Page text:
As a Global Engagement Fellow at OU, I get to go abroad not just once, but twice. I did my longer trip almost 2 years ago to China, and decided that this summer might be a good time to go on my shorter trip. OU has a lot of options for summer study abroad programs, and it took me a long time to sift through them all. I had it narrowed down to a few in China and Taiwan, but actually ended up taking my study abroad advisor’s advice and applying for a program in Uganda. The program I’ll be participating in is three weeks at St. Monica’s Girl’s School in Gulu, Uganda. Though I miss China, I’m glad that I’ll be taking this opportunity to go someplace that I’m much less likely to go to after I graduate college. The program also has an Engineering track, and is part of a cooperative development effort between OU and St. Monica’s.
I’m excited to go abroad again, but this will be a lot different than China. I’m pretty nervous about going there because I know so little about what it will be like. When I went to China, I was a little nervous, but I had spent several years learning about Chinese language and culture. I kind of knew what I was getting myself into. I don’t know a lot about Ugandan culture or history, but I do know that since gaining independence from Britain in 1962, Uganda has gone through a lot of violence. I’m nervous about being about being able to interact effectively and sensitively with people whose culture I understand so little and who have been through so much recent violence. You can bet that I’ll be reading a lot of books on Uganda in the next few weeks.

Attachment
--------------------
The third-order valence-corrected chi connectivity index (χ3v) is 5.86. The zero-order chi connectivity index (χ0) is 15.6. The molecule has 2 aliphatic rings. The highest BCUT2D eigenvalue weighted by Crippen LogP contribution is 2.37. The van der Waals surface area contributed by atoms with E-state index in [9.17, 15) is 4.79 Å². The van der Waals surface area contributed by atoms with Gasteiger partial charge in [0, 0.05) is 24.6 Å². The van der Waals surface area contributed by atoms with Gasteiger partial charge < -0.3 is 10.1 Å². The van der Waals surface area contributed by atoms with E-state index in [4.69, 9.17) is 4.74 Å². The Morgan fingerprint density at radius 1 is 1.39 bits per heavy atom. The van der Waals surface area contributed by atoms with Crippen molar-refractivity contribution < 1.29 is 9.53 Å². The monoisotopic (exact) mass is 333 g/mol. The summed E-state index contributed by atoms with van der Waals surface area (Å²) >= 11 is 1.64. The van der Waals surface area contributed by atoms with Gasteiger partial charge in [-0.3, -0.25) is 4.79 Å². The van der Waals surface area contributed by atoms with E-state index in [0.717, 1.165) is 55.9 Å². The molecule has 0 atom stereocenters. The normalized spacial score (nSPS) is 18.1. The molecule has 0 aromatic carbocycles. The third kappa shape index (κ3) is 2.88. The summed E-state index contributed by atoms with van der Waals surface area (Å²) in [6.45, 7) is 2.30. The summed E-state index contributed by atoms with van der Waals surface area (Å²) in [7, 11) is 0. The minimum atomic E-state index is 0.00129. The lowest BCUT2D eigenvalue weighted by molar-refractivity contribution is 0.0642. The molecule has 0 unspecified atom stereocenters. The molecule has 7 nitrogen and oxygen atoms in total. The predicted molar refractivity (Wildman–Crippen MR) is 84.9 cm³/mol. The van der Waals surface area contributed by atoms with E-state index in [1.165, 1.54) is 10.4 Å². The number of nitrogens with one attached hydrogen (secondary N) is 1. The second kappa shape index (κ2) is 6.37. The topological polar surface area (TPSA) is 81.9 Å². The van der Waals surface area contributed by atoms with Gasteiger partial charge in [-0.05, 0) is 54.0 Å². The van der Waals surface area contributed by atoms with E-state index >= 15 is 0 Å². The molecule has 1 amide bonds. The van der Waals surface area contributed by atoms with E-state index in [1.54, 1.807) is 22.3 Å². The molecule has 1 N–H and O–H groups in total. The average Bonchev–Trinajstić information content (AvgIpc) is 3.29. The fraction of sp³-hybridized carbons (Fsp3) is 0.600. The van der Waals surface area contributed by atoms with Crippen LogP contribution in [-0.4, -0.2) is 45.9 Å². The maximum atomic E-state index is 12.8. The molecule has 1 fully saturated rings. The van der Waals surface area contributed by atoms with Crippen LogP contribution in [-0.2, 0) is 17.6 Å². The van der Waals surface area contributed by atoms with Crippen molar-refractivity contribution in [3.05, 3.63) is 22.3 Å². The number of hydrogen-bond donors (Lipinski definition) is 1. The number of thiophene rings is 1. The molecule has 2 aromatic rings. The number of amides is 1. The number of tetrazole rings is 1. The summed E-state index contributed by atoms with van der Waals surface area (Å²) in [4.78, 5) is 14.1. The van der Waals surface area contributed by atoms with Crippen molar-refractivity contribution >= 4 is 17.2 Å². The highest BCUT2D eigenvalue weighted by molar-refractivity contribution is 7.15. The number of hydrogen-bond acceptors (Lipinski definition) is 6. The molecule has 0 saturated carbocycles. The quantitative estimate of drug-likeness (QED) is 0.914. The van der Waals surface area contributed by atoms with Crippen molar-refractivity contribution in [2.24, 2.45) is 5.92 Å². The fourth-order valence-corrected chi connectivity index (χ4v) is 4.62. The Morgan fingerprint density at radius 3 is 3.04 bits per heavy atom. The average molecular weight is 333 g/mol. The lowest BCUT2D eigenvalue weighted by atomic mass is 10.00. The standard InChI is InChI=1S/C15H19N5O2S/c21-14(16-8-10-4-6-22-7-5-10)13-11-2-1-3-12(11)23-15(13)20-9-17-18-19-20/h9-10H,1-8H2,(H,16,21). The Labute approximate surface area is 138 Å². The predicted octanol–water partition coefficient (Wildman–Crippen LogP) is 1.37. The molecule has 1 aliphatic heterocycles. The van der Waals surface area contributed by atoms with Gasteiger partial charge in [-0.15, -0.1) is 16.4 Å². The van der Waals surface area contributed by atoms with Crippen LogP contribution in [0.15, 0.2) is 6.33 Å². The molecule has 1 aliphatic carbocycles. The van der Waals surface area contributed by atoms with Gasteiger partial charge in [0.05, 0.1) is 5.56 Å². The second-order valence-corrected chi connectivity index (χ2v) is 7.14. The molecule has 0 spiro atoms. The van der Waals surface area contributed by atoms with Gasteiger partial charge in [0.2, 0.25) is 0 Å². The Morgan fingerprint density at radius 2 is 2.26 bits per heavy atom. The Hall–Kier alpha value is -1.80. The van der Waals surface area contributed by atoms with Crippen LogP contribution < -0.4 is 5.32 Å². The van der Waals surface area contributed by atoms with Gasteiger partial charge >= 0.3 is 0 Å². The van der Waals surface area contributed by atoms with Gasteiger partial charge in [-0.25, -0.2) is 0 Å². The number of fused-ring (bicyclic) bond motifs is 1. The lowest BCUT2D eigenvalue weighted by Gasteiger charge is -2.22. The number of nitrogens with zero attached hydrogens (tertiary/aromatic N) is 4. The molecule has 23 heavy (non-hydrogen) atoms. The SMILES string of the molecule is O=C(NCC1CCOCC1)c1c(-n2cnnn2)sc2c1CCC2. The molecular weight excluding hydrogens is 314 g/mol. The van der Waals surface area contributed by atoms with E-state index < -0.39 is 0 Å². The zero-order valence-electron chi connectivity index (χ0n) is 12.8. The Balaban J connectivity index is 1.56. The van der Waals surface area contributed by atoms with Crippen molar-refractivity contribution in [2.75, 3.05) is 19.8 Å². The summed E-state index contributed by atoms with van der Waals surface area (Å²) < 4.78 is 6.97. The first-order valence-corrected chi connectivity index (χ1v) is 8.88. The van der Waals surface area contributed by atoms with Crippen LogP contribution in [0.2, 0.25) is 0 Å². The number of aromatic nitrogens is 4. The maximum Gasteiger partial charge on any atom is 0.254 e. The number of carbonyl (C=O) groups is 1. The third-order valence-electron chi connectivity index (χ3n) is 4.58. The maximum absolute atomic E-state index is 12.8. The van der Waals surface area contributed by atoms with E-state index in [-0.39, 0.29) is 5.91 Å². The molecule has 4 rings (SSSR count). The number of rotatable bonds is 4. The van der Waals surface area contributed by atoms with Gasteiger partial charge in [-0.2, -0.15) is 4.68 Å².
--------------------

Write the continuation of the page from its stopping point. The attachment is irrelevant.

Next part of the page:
The school we are staying at, St. Monica’s Girl’s School, was actually founded to help victims of violence, particularly victims of a rebel group called the Lord’s Resistance Army led by Joseph Kony. The group abducted between 30,000 and 40,000 children who were either killed or forced to become child soldiers and sex slaves. Children who did manage to escape were stigmatized and rarely accepted back into their communities. St. Monica’s was established to teach skills to young women who escaped the LRA and were stigmatized by their communities so that they could provide for themselves. The school teaches tailoring, catering, and hairdressing, and was founded by Sister Rosemary Niyrumbe. The original school is in Gulu, but there is another campus in Atiak that was recently opened.
The part we will play in all of this is in helping to provide St. Monica’s with enough water. Last year, OU students surveyed people at St. Monica’s and in the areas around Gulu and Atiak to determine what their water needs were. Basically, they found out that everyone has trouble getting water, and that the burden of getting water primarily affects women. This year, we will be building a protected spring box for an agricultural farm owned by St. Monica’s, as well as work on a few other projects to improve the water situation at St. Monica’s. I’m definitely nervous about it, but also excited to be doing something that is useful and bigger than just me going someplace interesting.